I believe that every member of the writing committee was and is intimately familiar with all of the arguments advanced by both the ACAS supporters and the ACAS detractors. Nevertheless, the ACAS study is level I evidence (grade A recommendation) that documented a statistically significant benefit of CEA for stroke prevention in patients with ≥60% diameter reduction asymptomatic carotid stenosis. We can argue forever about the clinical significance of this finding, but it does not change the conclusions of the study. We did not use terms such as “so compelling” or “unequivocally,” but rather outlined the rules of evidence used and presented that study as well as other studies in the context of those rules. As noted in the paragraph above the recommendation, “ … some investigators consider it acceptable to delay surgery until there is >80% carotid stenosis …” we assume that Drs Chaturvedi and Halliday and many other distinguished and respected colleagues fall into that category. In short, we believe the statement in the AHA guidelines is evidence based and perfectly reasonable.
The writing group was composed of a well-balanced panel of recognized experts in carotid artery disease from the disciplines of neurology, vascular surgery, and neurosurgery. Parenthetically, we believe the composition of the writing group is irrelevant if an evidence-based approach to guidelines development is used. That is the value of such methodology.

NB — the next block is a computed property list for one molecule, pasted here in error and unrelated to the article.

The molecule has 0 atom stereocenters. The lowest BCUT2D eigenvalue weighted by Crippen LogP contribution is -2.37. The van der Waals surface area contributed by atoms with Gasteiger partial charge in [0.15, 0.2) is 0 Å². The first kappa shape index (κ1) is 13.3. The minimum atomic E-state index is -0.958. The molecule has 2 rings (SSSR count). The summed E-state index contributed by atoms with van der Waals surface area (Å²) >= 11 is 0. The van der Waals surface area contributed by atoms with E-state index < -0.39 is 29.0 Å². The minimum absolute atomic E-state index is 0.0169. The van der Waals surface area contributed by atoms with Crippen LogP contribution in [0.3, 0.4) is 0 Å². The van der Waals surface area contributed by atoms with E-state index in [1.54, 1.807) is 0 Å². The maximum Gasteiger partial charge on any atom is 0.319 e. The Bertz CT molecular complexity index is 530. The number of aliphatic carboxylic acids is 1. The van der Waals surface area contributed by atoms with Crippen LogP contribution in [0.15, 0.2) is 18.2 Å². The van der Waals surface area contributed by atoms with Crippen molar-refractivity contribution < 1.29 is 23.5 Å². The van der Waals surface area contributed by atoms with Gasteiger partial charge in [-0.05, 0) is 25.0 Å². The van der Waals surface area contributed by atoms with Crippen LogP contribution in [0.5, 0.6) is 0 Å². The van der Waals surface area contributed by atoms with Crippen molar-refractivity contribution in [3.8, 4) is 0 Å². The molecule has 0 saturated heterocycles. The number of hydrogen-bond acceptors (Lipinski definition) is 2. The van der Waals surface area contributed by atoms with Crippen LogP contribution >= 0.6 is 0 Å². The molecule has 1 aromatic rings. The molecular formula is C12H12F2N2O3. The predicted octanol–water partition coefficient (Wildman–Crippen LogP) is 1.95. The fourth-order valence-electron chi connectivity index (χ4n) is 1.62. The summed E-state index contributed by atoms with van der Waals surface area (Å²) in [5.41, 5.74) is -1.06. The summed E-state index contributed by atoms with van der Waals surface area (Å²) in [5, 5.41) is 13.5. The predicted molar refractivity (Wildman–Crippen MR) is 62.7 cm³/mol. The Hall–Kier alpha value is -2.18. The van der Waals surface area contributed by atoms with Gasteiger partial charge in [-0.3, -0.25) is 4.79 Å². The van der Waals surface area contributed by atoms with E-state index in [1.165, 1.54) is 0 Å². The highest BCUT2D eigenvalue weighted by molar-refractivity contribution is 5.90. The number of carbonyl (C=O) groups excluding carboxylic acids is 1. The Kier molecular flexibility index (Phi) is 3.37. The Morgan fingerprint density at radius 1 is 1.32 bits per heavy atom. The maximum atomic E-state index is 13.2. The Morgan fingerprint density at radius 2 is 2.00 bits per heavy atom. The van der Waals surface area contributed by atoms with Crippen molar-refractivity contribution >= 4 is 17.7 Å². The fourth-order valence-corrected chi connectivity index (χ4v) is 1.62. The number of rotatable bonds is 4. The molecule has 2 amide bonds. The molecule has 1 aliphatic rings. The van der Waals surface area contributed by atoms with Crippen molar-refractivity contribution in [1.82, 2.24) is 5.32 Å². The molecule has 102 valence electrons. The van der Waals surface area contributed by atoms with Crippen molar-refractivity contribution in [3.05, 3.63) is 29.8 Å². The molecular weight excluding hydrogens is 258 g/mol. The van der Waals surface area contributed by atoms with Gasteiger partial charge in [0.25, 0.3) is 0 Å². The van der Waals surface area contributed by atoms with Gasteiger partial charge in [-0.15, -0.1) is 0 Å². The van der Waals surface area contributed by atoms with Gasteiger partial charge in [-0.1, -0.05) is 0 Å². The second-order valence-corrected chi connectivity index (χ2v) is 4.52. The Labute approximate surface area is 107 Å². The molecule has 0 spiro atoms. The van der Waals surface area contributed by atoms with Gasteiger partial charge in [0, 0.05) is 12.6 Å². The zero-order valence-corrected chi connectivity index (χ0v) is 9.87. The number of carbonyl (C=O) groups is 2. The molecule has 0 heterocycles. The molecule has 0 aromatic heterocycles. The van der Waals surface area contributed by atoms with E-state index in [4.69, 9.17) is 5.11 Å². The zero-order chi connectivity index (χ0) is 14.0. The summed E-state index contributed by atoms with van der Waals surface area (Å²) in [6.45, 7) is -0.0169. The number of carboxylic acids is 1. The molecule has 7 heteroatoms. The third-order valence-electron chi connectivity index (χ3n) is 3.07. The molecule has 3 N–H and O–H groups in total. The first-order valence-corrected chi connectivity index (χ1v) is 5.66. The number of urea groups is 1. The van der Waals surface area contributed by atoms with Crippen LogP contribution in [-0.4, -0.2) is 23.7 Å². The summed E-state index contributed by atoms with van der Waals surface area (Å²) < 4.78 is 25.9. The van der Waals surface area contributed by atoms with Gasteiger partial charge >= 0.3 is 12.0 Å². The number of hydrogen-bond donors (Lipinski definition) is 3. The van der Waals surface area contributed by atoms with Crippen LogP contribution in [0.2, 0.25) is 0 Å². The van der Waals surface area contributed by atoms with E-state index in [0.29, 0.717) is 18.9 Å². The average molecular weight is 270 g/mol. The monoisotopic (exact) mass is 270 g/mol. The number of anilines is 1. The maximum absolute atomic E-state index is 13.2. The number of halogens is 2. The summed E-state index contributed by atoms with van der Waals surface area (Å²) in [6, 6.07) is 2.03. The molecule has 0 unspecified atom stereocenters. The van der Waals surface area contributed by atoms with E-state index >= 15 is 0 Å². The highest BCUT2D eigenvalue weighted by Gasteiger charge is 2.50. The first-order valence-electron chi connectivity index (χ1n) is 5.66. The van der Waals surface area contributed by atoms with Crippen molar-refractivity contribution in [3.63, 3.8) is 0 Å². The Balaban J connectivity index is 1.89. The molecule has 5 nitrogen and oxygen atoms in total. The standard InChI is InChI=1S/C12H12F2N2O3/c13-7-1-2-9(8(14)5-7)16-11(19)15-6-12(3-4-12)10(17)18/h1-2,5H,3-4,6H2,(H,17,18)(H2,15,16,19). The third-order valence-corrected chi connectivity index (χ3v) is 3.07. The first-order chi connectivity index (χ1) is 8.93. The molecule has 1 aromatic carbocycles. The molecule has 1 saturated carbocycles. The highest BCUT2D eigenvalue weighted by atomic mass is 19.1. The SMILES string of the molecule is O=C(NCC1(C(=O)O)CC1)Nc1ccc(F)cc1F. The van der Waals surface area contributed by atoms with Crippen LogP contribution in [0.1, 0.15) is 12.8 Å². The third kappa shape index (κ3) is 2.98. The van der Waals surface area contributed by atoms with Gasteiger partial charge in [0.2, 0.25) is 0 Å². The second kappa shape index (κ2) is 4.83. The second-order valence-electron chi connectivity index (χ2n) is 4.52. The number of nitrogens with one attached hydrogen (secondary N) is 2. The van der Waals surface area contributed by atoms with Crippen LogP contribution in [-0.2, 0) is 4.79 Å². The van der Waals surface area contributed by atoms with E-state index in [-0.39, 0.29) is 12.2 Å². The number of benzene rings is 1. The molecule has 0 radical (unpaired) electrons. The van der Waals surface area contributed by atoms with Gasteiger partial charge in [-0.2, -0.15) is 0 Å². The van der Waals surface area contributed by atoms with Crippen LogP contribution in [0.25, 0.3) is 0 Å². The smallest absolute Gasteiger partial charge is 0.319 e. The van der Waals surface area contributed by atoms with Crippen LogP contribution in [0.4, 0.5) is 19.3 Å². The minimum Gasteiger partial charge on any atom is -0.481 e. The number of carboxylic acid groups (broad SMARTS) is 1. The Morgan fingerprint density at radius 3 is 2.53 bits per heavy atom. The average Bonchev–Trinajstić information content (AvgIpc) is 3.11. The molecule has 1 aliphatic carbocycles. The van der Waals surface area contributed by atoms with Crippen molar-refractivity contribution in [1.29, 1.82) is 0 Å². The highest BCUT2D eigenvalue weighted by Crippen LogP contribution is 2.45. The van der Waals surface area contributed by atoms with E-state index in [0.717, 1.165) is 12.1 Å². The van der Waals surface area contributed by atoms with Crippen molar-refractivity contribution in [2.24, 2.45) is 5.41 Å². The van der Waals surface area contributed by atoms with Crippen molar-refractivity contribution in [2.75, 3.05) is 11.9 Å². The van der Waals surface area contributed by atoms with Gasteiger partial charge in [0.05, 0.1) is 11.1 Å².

The relative clinical benefits of CEA for severe and moderate symptomatic stenosis and asymptomatic stenosis are well known. The data alone do not help us decide where to draw the line that divides a “worthwhile” procedure from one that is “not indicated” from a cost-to-benefit analysis viewpoint. We believe that kind of decision requires economic, social, ethical, and political analysis, and it was considered beyond the scope of this guidelines paper.
We do not recommend the blanket use of carotid endarterectomy in asymptomatic populations of patients in our AHA report. We simply endorse surgery on asymptomatic patients with ≥60% diameter stenosis by a surgeon who does surgery with <3% risk. We cannot be held responsible for people who misapply guidelines, whether it be this set of guidelines or any other set of guidelines.
The statement that only 4% of eligible patients were entered in the study is not true. The JAMA article states that 42 000 patients were screened and 1662 patients randomized.R1 Screened means evaluated to determine eligibility. Study participants were screened from ultrasound vascular labs, and many patients were not eligible because of symptomatic status, degree of stenosis, or other reasons. Complete data on exclusion criteria were not provided in the manuscript.
In short, we think that the AHA CEA Guidelines are, by and large, evidence based and do not need to be amended. While investigators may respond to any scientific study with their own degree of questions, we think the facts on this speak very clearly for themselves, and we endorse that result unless otherwise equally careful studies suggest an alternative result.
Executive Committee for the Asymptomatic Carotid Atherosclerosis Study. Endarterectomy for asymptomatic carotid stenosis. JAMA. 1995;273:1421–1428.